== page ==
Even then, the culture will only be as good as the bad behaviour it is willing to ignore. Whilst this sounds like a leadership or a management responsibility, in truth it’s something everyone needs to feel safe and empowered to speak up about. This then has to be actioned to prove to everyone that culture is something that we do, and not just talk about.

3. Since the pandemic, trust and connection is at an all time low. What can we do about it?

This is a very real problem for many organisations today and for some it existed prior to the pandemic.

When the connection and trust between team members is low it impacts motivation, collaboration, innovation and ultimately performance. It is most damaging in cultures where the conversation of when, where and how work gets done has not been had in an honest and open way.

Hybrid working is a radically new approach to getting work done and there needs to be structure to this experiment, similarly If you’re providing greater flexibility of hours, days or workplace.

Clear expectations need to be set about behaviour, collaboration around the communication you expect of each other on the days when team members are not in the office, but it is not OK to assume that because someone is not visible they are not working. I’ve written before about how trust lives in the micro-experiences we have everyday and that’s true whether you are in the office or working remotely.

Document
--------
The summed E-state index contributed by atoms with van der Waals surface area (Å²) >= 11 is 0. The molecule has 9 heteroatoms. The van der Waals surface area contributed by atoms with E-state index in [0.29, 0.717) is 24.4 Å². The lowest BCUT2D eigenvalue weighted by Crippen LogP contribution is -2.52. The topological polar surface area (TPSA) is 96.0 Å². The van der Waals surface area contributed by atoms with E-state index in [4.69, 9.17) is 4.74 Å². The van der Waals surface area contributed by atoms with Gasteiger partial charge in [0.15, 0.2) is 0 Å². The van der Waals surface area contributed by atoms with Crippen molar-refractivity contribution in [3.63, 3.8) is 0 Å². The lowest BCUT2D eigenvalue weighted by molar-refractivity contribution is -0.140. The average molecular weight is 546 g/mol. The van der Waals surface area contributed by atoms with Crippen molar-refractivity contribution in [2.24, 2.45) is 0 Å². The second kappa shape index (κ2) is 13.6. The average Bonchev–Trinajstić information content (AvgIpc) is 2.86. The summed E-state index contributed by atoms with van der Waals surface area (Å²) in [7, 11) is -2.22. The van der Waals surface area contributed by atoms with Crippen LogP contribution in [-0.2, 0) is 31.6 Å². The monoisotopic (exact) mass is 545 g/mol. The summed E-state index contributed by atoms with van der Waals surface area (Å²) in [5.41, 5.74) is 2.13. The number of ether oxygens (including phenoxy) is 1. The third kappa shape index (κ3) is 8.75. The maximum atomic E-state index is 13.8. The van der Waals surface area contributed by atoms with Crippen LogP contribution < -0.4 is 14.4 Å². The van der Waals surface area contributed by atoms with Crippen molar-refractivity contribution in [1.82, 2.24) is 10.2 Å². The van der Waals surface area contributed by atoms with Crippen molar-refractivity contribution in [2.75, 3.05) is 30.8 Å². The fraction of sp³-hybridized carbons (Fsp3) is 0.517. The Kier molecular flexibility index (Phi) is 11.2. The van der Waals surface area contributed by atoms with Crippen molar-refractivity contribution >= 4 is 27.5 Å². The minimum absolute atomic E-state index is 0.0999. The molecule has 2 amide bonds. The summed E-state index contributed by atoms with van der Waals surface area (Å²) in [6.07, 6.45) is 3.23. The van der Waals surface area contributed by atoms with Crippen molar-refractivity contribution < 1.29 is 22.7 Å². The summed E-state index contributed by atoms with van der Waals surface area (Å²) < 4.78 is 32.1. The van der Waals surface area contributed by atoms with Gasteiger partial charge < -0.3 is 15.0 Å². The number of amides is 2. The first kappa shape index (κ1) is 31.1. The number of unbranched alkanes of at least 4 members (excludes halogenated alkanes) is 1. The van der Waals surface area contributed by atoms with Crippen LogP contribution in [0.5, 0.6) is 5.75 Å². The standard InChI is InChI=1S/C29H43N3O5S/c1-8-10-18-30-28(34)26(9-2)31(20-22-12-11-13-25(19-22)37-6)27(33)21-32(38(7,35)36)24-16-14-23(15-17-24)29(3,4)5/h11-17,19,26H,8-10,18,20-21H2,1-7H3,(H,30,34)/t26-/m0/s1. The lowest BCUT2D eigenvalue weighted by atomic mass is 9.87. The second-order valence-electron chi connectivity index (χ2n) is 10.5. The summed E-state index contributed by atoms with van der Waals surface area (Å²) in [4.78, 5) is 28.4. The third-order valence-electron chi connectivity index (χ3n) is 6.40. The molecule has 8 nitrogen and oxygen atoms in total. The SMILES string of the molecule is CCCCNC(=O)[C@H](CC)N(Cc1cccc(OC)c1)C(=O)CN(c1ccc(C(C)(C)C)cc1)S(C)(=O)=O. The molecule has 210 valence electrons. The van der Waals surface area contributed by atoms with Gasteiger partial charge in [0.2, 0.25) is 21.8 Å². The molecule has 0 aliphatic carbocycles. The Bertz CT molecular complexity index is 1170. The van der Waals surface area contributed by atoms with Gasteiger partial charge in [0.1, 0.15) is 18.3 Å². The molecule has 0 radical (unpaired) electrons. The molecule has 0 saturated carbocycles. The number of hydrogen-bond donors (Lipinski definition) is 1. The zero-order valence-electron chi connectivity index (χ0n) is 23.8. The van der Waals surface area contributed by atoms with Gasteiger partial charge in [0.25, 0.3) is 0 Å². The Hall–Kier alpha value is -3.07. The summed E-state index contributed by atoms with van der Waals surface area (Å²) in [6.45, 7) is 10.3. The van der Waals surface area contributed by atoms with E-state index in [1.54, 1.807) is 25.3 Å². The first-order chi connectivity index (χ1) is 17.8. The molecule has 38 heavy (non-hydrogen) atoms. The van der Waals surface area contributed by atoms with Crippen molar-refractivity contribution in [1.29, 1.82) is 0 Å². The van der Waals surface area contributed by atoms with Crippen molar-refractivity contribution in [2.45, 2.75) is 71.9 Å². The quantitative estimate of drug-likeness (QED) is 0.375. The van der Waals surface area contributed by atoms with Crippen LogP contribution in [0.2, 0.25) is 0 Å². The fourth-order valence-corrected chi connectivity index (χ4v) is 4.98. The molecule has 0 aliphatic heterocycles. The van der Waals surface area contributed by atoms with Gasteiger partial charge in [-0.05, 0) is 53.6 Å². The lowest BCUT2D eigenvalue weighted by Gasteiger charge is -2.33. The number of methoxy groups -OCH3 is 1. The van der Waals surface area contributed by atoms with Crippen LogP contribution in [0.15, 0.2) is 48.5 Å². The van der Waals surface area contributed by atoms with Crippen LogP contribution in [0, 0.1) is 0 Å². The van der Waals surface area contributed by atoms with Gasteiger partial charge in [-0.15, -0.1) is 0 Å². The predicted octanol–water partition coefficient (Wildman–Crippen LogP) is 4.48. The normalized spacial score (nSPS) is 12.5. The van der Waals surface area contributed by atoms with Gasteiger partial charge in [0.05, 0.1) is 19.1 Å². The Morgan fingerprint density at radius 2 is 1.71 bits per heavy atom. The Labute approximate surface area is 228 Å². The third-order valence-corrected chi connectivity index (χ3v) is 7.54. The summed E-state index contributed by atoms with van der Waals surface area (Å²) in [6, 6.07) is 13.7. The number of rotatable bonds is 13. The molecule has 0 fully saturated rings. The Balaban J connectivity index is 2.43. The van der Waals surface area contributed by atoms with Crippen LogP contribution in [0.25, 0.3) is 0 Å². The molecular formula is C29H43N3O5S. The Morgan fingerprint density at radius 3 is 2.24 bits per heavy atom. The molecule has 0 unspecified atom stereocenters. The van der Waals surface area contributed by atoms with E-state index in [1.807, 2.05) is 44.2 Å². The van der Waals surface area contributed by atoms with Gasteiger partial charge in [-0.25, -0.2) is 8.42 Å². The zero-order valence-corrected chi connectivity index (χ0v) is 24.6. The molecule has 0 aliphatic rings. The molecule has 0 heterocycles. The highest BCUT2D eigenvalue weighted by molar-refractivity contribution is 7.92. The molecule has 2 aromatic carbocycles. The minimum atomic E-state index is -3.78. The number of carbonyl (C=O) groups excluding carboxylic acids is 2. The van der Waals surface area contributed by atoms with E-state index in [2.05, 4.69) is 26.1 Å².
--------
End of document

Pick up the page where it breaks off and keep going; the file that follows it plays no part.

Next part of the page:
When it comes to connection, if your team was co-located previously and are not getting together in person now, then connection and collaboration will likely take a hit. As great as the technology is, nothing can replicate human-to-human relationships, and some work will always be best done face-to-face.

Similarly, people will need quiet time to focus on critical deliverables and there is no need to be in a loud office environment, for the sake of it, to finish these tasks.

When teams take the time to build a culture that keeps them connected to each other it is very easy to assume the best of each other, than the worst and this trust is the glue that will hold performance together.

Do you recognise your culture in any of these questions? What question would you like to ask?



Colin Ellis

Global culture consultant | Best-selling Author | Keynote Speaker | Podcaster | Evertonian | Whisky Lover | Likes to laugh, a lot